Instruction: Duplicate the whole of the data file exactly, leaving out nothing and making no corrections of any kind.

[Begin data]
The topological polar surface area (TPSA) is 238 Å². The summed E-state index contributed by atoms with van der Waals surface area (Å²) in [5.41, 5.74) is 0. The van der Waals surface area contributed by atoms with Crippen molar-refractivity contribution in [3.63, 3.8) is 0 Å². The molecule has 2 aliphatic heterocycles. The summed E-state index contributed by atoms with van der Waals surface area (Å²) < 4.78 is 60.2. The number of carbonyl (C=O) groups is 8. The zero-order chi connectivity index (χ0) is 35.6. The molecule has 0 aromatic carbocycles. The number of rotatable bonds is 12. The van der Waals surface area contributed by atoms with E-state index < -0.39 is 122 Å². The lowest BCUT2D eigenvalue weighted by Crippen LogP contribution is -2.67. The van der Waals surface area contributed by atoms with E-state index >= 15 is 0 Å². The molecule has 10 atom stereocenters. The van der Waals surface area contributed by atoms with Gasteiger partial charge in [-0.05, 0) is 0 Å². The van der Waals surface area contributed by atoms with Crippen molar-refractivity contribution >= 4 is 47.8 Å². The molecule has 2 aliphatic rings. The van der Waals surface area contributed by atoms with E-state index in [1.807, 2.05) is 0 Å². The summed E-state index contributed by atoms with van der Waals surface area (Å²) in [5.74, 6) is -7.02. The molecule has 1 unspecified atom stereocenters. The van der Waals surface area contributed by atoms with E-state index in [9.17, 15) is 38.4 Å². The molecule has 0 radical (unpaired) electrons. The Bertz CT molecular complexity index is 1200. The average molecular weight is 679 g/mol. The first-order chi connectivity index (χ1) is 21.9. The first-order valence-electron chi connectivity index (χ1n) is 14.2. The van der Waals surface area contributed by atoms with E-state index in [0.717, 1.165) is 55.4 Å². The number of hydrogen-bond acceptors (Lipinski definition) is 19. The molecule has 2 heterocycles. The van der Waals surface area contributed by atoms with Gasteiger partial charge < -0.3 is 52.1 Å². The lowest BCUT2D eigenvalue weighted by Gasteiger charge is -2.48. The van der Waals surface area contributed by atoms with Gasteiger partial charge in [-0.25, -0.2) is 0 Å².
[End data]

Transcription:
The topological polar surface area (TPSA) is 238 Å². The summed E-state index contributed by atoms with van der Waals surface area (Å²) in [5.41, 5.74) is 0. The van der Waals surface area contributed by atoms with Crippen molar-refractivity contribution in [3.63, 3.8) is 0 Å². The molecule has 2 aliphatic heterocycles. The summed E-state index contributed by atoms with van der Waals surface area (Å²) < 4.78 is 60.2. The number of carbonyl (C=O) groups is 8. The zero-order chi connectivity index (χ0) is 35.6. The molecule has 0 aromatic carbocycles. The number of rotatable bonds is 12. The van der Waals surface area contributed by atoms with E-state index < -0.39 is 122 Å². The lowest BCUT2D eigenvalue weighted by Crippen LogP contribution is -2.67. The van der Waals surface area contributed by atoms with E-state index >= 15 is 0 Å². The molecule has 10 atom stereocenters. The van der Waals surface area contributed by atoms with Gasteiger partial charge in [-0.05, 0) is 0 Å². The van der Waals surface area contributed by atoms with Crippen molar-refractivity contribution >= 4 is 47.8 Å². The molecule has 2 aliphatic rings. The van der Waals surface area contributed by atoms with E-state index in [1.807, 2.05) is 0 Å². The summed E-state index contributed by atoms with van der Waals surface area (Å²) in [5.74, 6) is -7.02. The molecule has 1 unspecified atom stereocenters. The van der Waals surface area contributed by atoms with E-state index in [9.17, 15) is 38.4 Å². The molecule has 0 radical (unpaired) electrons. The Bertz CT molecular complexity index is 1200. The average molecular weight is 679 g/mol. The first-order chi connectivity index (χ1) is 21.9. The first-order valence-electron chi connectivity index (χ1n) is 14.2. The van der Waals surface area contributed by atoms with E-state index in [0.717, 1.165) is 55.4 Å². The number of hydrogen-bond acceptors (Lipinski definition) is 19. The molecule has 2 heterocycles. The van der Waals surface area contributed by atoms with Gasteiger partial charge < -0.3 is 52.1 Å². The lowest BCUT2D eigenvalue weighted by Gasteiger charge is -2.48. The van der Waals surface area contributed by atoms with Gasteiger partial charge in [-0.25, -0.2) is 0 Å².